Elden Ring director Hidetaka Miyazaki has said the last game to leave an impression on him was co-operative platformer It Takes Two.
Speaking about Elden Ring on the official PlayStation blog (opens in new tab), Miyazaki was asked if there were any games in recent memory that particularly grabbed his attention. The director said that while he hasn’t had much time to play video games lately, Hazelight’s cartoonish platformer was a particular highlight.
“One game that stuck with me recently was It Takes Two,” Miyazaki said.
“I managed to play that one from start to finish with a friend online in three days across three sittings, and it was a great time. That game really left an impression on me, so yes, that’s one that I’ve managed to finish, at least!”
He went on to praise the game for its gameplay variety and narrative, which he said resonated with him as a father.
“It didn’t let up throughout, and it never let me get bored,” he said. “The art and gameplay are different in each stage, and the game encourages you to cooperate across its entirety yet still maintains that artistic element.
“It’s continually fun to play and felt extremely fresh to me right up until the end, which was impressive to me as a fellow creator.”
He also said that he continues to enjoy ‘analog’ and tabletop games, singling out murder mystery-type titles in particular.
Analysis: a man of many tastes
Fans of any creator like to know their influences. It often says a lot about their creations, direction, or potential interests. While Miyazaki undoubtedly won’t be releasing a colorful co-op platformer any time soon, his comments do demonstrate the director’s eclectic taste.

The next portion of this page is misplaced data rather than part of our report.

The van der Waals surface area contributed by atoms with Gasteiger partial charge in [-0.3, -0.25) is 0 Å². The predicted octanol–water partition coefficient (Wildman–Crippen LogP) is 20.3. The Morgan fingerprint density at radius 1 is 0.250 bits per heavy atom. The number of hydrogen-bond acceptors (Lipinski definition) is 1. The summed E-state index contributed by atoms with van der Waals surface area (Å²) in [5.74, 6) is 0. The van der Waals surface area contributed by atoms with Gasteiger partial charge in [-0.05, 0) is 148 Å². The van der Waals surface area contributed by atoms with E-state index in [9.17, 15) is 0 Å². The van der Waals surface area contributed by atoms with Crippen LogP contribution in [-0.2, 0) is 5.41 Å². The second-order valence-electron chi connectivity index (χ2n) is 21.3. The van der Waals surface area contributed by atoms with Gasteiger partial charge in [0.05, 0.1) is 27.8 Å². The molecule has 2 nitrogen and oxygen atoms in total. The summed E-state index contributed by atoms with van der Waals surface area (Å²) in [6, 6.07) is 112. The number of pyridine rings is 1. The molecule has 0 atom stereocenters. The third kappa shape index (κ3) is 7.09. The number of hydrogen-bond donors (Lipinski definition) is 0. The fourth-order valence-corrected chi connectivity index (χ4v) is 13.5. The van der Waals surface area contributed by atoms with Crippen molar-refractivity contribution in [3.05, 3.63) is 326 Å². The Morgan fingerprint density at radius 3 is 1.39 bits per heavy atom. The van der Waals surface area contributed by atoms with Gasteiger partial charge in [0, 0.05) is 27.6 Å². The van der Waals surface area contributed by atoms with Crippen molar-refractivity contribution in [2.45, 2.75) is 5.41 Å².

Punishing RPGs peppered with gothic horror and twisted fantasy imagery, the Souls games are worlds away from it Takes Two in both gameplay and theme. But it’s understandable why Miyazaki would like the co-op platformer. It was released to positive reviews across the board, with critics particularly praising its ability to introduce new mechanics in each new world, themed to that area.
Similarly, many were pleasantly surprised by the game’s narrative depth, which follows a couple rekindling their broken marriage through the tried and tested method of body-swapping with two dolls and exploring a magical-realist world.
Miyazaki’s comment about never feeling bored is particularly pertinent, however, as prior to the game’s release, studio director Josef Fares promised to give $1,000 to anyone who honestly claimed to get bored (opens in new tab) with the game.
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